Gill netting: The practise of setting free floating or anchored knotted nylon netting in marine waters with the intention of entangling any fish by the gills and fins that tries to pass through.

The issue: These nets are completely indiscriminate and any marine species; bird, fish or mammal are susceptible to entanglement and suffocation in this net.

These nets are known as 'Walls of Death' where dead and dying fish attract other species which then to become tangled and die, continuing the cycle of death. Fairy penguins, Seals, Gannets, Sea dragons and endangered Skates are all just a few of the common 'by-catch' species killed and discarded in Tasmanian waters.

These nets have been outlawed in the rest of Southern Australian for good reason, yet remain legal in Tasmania, despite the states efforts to boast its pristine and protected environment. In Tasmania the practice is still classed as a 'recreational' fishing style, available to anyone, as if it is necessary for the enjoyment and pastime in our precious marine environment.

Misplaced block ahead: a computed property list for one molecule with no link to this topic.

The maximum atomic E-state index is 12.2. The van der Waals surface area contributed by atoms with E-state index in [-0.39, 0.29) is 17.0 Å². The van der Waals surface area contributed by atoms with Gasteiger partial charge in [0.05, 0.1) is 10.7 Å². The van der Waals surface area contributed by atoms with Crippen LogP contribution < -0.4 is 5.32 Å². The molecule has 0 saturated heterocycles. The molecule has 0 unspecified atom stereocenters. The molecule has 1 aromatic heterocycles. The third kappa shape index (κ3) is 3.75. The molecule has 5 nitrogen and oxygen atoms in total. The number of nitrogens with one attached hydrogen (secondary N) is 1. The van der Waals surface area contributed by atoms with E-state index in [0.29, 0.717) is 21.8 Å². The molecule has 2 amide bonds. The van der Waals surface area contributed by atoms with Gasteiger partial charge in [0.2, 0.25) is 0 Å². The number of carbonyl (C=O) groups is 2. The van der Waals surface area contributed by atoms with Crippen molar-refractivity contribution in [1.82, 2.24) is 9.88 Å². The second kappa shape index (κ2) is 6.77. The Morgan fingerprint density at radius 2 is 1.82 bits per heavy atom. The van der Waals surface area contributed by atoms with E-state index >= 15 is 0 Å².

What you can do: Sign the petition to show the minister of fisheries Jeremy Rockliff, that Tasmanians do care about their marine environment. 10,000 signatories are needed to overhaul the current legislation. So tell you're friends, and together we can make the change, and let the ecosystems begin to recover.

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